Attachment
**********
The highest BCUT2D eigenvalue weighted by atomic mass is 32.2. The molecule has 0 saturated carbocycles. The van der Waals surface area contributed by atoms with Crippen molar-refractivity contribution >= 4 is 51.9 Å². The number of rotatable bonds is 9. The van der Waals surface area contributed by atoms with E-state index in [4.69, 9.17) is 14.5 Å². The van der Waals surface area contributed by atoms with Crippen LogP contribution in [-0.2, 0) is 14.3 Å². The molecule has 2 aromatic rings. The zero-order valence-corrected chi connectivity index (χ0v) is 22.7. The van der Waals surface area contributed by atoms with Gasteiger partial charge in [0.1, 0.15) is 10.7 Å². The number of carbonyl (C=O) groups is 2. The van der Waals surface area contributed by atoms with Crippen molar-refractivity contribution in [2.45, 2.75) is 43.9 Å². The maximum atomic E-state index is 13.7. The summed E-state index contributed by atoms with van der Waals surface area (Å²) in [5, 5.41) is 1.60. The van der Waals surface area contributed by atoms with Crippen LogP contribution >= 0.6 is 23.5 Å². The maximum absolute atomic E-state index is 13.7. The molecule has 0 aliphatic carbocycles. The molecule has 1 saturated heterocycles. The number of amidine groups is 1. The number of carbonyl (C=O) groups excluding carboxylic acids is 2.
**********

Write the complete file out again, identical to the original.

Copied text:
The highest BCUT2D eigenvalue weighted by atomic mass is 32.2. The molecule has 0 saturated carbocycles. The van der Waals surface area contributed by atoms with Crippen molar-refractivity contribution >= 4 is 51.9 Å². The number of rotatable bonds is 9. The van der Waals surface area contributed by atoms with E-state index in [4.69, 9.17) is 14.5 Å². The van der Waals surface area contributed by atoms with Crippen LogP contribution in [-0.2, 0) is 14.3 Å². The molecule has 2 aromatic rings. The zero-order valence-corrected chi connectivity index (χ0v) is 22.7. The van der Waals surface area contributed by atoms with Gasteiger partial charge in [0.1, 0.15) is 10.7 Å². The number of carbonyl (C=O) groups is 2. The van der Waals surface area contributed by atoms with Crippen molar-refractivity contribution in [2.45, 2.75) is 43.9 Å². The maximum atomic E-state index is 13.7. The summed E-state index contributed by atoms with van der Waals surface area (Å²) in [5, 5.41) is 1.60. The van der Waals surface area contributed by atoms with Crippen LogP contribution >= 0.6 is 23.5 Å². The maximum absolute atomic E-state index is 13.7. The molecule has 0 aliphatic carbocycles. The molecule has 1 saturated heterocycles. The number of amidine groups is 1. The number of carbonyl (C=O) groups excluding carboxylic acids is 2.